The main picture on our blog was taken three years ago by Greg and Sue on a trip to the Republic of San Marino, a separate country, wholly located within the borders of Italy. As a boy, Greg collected postage stamps, and, at that time, San Marino generated a lot of income selling the most beautiful postage stamps in the world, in large and odd sizes like triangles.
We selected San Marino to represent our trip to Europe, not only because we were visiting this very small country, but because it signifies the best of Europe. A unique and small nation. Castles on top of a small mountain. Sweeping views. Friendly people. The typical interesting shops. The castle guard. Very few American tourists, because it is so far from the usual places to visit in Italy.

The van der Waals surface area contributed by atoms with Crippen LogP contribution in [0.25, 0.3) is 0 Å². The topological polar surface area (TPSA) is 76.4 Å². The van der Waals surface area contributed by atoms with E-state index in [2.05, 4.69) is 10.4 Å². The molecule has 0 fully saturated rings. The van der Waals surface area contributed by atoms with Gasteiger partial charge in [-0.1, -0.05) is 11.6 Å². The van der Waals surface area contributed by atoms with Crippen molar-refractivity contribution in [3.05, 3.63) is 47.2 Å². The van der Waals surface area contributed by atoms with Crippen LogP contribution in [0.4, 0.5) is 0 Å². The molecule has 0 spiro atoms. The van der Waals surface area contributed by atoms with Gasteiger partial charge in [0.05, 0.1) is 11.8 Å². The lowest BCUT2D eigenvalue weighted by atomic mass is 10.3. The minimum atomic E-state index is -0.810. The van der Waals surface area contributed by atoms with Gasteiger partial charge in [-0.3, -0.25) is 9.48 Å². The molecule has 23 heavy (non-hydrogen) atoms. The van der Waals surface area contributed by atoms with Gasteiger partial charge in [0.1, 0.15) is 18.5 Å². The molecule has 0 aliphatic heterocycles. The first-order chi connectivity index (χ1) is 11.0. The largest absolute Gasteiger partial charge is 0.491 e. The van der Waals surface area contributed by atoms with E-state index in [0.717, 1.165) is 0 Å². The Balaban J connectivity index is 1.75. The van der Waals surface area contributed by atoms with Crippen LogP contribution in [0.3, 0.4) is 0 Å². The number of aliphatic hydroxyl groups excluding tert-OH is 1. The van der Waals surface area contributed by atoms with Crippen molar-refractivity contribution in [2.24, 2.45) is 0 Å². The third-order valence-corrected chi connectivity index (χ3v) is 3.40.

Except, there is Lucy from New York. She has worked for 20 years at a pizza place in San Marino that sits in a large square next to a castle overlooking the valley below. She remembered Greg and Sue from their visit a few years ago.
San Marino claims to be the oldest surviving constitutional republic in the world. It was founded in 301 AD by a priest/saint. It covers only 24 square miles, has 32,000 people and since they aren’t members of the EU, their license plates are quite different from most of Europe. In fact, there are a lot of license plates, since this is the only country with more vehicles than people. It’s a wealthy nation, with low unemployment, no debt and a budget surplus.
San Marino has an average low temperature of 34 degrees in January, and we were shown photos of some occasional deep snow, yet as we drove down the hill from the old town, we saw healthy trees loaded with oranges.